Current e-Waste Regulations in the US and Other Developed Countries

E-waste Regulations in Other Developed Countries

Europe has been at the forefront with the WEEE directive passed in 2002 while USA has been a laggard as usual failing to prevent toxic waste from being dumped in landfills and shipped to poor countries with lax environmental regulations. Electronic Waste Recycling Act of 2003 has been passed in California which again as usual has been leading the federal government on clean technology legislation.

 E-Waste Regulation in US

Electronic Waste Recycling Act [California], EWRA was signed into law on September 24, 2003, and amended by SB 50 (Stats. 2004, ch. 863) on September 29, 2004. One of the major objectives of the Electronic Waste Recycling Act, as amended, was to establish a new program for consumers to return video display devices, such as televisions and computer monitors, that are hazardous wastes when discarded. California consumers need to pay a fee of $6 to $10 at the time they purchase certain video display devices. Those fees are deposited into a special account that is used to pay qualified e-waste collectors and recyclers to cover their costs of managing e-waste.

 Electronic Recycling Fee

California unlike the European Union has taken a different approach to funding of Electronic Waste Management. Whereas in Europe,”Producer Responsibility” is used to fund the disposing of e-waste, California charges a fee from the customers of electronics. The fee is imposed on the retail sale or lease of certain electronic products that have been identified by the Department of Toxic Substances Control (DTSC). To remit the fee, a retailer must register with the Board of Equalization. A retailer may retain 3 percent of the eWaste fee it collects as reimbursement for costs associated with the collection of the fee.

Objectives of the Electronic Waste Recycling Act

1. To limit the amount of toxic substances in certain electronic products sold in California. The levels of lead, mercury, cadmium, and hexavalent chromium allowed in materials that make up covered electronic devices are limited by California’s ROHS. Manufacturers of covered electronic devices are required to provide information  to: 1) reduce the levels of toxic substances in electronic devices they produce; 2) increase the use of recyclable materials in their products; and 3) provide outreach programs to consumers

2. To establish a funding system for the collection and recycling of discarded covered electronic devices.

 E-Waste Regulation in Europe

Waste Electrical and Electronic Equipment Directive (WEEE)  issued by the European Community on E-Waste along with the Restriction of Hazardous Substances Directive in 2003, regulates the collection, recycling and disposal of electronic and electrical equipment. The Directives are 2002/96/EC and 2002/95/EC. WEEE makes it mandatory for the producers to dispose off the Electronic Waste. Unlike the USA which does not have such a strict policy, the companies must do so in an environment friendly way and cannot export all the electronic junk to Africa, India or China which is the general way of the industry.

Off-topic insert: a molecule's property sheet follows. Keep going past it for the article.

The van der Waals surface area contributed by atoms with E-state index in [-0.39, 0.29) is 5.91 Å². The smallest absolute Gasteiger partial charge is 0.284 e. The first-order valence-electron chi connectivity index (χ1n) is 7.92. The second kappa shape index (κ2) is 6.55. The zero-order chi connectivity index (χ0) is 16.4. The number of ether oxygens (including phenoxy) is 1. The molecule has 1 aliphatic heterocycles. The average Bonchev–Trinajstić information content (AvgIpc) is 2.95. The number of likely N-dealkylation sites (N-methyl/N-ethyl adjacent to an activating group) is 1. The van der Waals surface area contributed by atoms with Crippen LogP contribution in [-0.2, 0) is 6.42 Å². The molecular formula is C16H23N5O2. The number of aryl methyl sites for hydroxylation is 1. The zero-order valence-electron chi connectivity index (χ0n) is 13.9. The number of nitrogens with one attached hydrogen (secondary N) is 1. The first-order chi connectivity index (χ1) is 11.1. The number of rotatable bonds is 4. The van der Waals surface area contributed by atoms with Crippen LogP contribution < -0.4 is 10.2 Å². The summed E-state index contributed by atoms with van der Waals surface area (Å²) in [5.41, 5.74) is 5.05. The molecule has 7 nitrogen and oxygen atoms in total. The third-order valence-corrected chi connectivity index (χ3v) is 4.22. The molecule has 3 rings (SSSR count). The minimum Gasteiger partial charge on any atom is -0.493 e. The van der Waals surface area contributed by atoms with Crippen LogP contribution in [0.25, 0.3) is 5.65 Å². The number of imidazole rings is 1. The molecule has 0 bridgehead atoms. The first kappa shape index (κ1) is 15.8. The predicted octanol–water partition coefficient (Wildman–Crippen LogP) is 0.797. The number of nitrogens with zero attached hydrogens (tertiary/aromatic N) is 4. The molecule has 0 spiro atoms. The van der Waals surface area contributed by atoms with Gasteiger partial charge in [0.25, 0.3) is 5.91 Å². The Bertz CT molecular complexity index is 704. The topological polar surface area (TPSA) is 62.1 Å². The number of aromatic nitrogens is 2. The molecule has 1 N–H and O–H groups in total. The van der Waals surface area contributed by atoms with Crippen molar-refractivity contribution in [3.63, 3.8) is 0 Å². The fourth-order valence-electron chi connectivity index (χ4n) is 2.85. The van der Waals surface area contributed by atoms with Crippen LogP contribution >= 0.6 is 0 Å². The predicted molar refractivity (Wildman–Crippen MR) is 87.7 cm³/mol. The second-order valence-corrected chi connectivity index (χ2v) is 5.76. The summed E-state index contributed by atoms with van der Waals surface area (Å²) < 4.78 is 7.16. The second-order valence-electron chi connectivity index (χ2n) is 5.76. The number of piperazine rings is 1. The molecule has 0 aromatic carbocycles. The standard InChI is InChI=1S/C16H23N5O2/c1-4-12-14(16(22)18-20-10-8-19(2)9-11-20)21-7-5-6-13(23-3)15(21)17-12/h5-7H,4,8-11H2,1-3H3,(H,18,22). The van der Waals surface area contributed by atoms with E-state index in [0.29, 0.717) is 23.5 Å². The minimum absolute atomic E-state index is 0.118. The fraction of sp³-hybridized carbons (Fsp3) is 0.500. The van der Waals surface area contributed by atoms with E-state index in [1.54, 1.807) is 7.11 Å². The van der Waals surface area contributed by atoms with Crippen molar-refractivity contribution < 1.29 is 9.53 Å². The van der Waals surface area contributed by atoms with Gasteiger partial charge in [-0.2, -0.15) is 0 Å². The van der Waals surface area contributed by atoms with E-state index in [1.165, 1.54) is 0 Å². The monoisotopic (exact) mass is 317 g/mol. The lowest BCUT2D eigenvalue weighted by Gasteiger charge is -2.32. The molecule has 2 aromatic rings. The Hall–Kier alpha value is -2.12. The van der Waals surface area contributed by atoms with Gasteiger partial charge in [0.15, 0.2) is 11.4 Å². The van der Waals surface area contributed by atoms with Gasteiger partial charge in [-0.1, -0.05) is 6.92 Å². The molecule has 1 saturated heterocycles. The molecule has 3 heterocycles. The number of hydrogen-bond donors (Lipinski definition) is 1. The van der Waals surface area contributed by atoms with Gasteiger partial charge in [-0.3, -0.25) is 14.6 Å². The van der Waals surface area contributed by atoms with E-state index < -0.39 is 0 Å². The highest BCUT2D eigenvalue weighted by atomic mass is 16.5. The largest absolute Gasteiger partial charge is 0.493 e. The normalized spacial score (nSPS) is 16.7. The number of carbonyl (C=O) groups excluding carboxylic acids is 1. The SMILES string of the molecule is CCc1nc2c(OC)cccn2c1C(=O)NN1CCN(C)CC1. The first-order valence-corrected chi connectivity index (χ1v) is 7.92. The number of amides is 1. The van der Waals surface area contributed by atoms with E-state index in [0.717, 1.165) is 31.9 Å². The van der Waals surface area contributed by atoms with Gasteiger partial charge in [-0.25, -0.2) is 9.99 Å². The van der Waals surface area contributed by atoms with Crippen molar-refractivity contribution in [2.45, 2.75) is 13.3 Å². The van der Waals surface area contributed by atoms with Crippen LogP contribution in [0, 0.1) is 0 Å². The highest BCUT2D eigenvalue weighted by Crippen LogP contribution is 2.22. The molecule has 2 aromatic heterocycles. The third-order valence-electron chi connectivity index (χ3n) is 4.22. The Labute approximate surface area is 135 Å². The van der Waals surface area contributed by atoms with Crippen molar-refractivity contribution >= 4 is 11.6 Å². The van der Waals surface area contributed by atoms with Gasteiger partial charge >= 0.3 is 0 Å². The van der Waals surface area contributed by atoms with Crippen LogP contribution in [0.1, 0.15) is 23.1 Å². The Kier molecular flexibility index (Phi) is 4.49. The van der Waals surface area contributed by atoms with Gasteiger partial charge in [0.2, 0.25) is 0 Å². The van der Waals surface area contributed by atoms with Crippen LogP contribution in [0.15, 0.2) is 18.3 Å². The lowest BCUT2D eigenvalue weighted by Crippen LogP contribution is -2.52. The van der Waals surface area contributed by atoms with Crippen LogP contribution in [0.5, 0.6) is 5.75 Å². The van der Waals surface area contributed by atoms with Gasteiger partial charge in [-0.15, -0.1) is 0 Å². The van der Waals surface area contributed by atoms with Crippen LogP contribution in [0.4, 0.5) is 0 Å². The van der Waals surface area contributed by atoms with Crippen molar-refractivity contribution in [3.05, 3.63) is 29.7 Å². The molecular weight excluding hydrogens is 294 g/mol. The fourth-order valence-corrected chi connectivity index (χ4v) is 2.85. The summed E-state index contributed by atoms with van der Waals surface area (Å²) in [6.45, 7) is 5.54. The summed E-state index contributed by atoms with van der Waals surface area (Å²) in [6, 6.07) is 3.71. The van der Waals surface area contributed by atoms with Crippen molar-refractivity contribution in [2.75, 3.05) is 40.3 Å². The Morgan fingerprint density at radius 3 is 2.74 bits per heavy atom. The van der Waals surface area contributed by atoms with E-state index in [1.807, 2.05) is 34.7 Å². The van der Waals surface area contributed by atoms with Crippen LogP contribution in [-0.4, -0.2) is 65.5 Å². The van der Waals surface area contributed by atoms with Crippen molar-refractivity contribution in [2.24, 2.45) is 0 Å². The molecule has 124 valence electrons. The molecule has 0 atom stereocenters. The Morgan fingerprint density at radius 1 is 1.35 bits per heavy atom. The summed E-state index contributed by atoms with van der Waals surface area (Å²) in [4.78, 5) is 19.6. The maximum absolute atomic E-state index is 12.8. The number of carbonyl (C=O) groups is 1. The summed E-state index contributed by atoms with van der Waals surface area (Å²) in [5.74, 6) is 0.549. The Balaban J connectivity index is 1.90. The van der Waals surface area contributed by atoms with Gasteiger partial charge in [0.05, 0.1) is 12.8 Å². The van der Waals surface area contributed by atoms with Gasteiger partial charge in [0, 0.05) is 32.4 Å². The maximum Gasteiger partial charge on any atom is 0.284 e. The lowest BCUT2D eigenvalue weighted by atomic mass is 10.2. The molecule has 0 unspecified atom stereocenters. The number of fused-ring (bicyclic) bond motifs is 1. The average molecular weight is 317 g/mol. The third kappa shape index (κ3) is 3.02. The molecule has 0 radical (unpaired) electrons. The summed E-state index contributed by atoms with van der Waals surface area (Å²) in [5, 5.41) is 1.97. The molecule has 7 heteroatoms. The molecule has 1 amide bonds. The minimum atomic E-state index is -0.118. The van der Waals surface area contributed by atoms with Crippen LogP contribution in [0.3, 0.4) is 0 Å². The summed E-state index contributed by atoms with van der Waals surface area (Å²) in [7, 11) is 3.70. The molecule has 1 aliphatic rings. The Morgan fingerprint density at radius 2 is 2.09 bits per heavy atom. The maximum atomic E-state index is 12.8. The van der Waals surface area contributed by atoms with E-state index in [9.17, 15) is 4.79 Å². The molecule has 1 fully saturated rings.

WEEE Provision

The directive sets out collection requirements and a minimum collection target of 4 kg per inhabitant per year for WEEE from private households. In line with the so-called waste hierarchy, preference is given to re-using whole appliances of collected WEEE. In addition the directive provides minimum combined targets for re-using components and recycling and minimum recovery targets.

 What is Restriction of Hazardous Substances (ROHS)

The Restriction of Hazardous Substances Directive (RoHS), bans the use of certain hazardous substances (such as lead, mercury, cadmium, hexavalent chromium and some polybrominated flame-retardants) in WEEE. RoHS allows possible exemptions.

 WEEE Objective

The objective is the prevention of waste electrical and electronic equipment (WEEE), and in addition, the reuse, recycling and other forms of recovery of such wastes so as to reduce the disposal of waste. It also seeks to improve the environmental performance of all operators involved in the life cycle of electrical and electronic equipment.

WEEE Collection

a) Systems have to be set up so that Final holders and Distributors are able to return such waste at least free of charge

b) When supplying a new product, distributors shall be responsible for ensuring that such waste can be returned to
the distributor at least free of charge

c) Producers  are allowed to set up and operate individual and/or collective take-back systems for WEEE from private households

d) Member States shall ensure that all WEEE collected  is transported to treatment facilities.

 WEEE Revision

The European Commission has published its legislative proposal for the review of the WEEE Directive on December 3rd, 2008. The proposal will be debated and amended in a political legislative procedure by the European Parliament and EU Member States governments. New rules will probably not take effect until 2011-2012. Significant changes such as a broader scope, the introduction of CE marking requirements and new bans on substances could be made during this procedure.

 WEEE Categories of Electrical and Electronic Equipment

1. Large household appliances
2. Small household appliances
3. IT and telecommunications equipment
4. Consumer equipment
5. Lighting equipment
6. Electrical and electronic tools (with the exception of large-scale stationary industrial tools)
7. Toys, leisure and sports equipment
8. Medical devices (with the exception of all implanted and infected products)
9. Monitoring and control instruments
10. Automatic dispensers

Source: Abhishek Shah –
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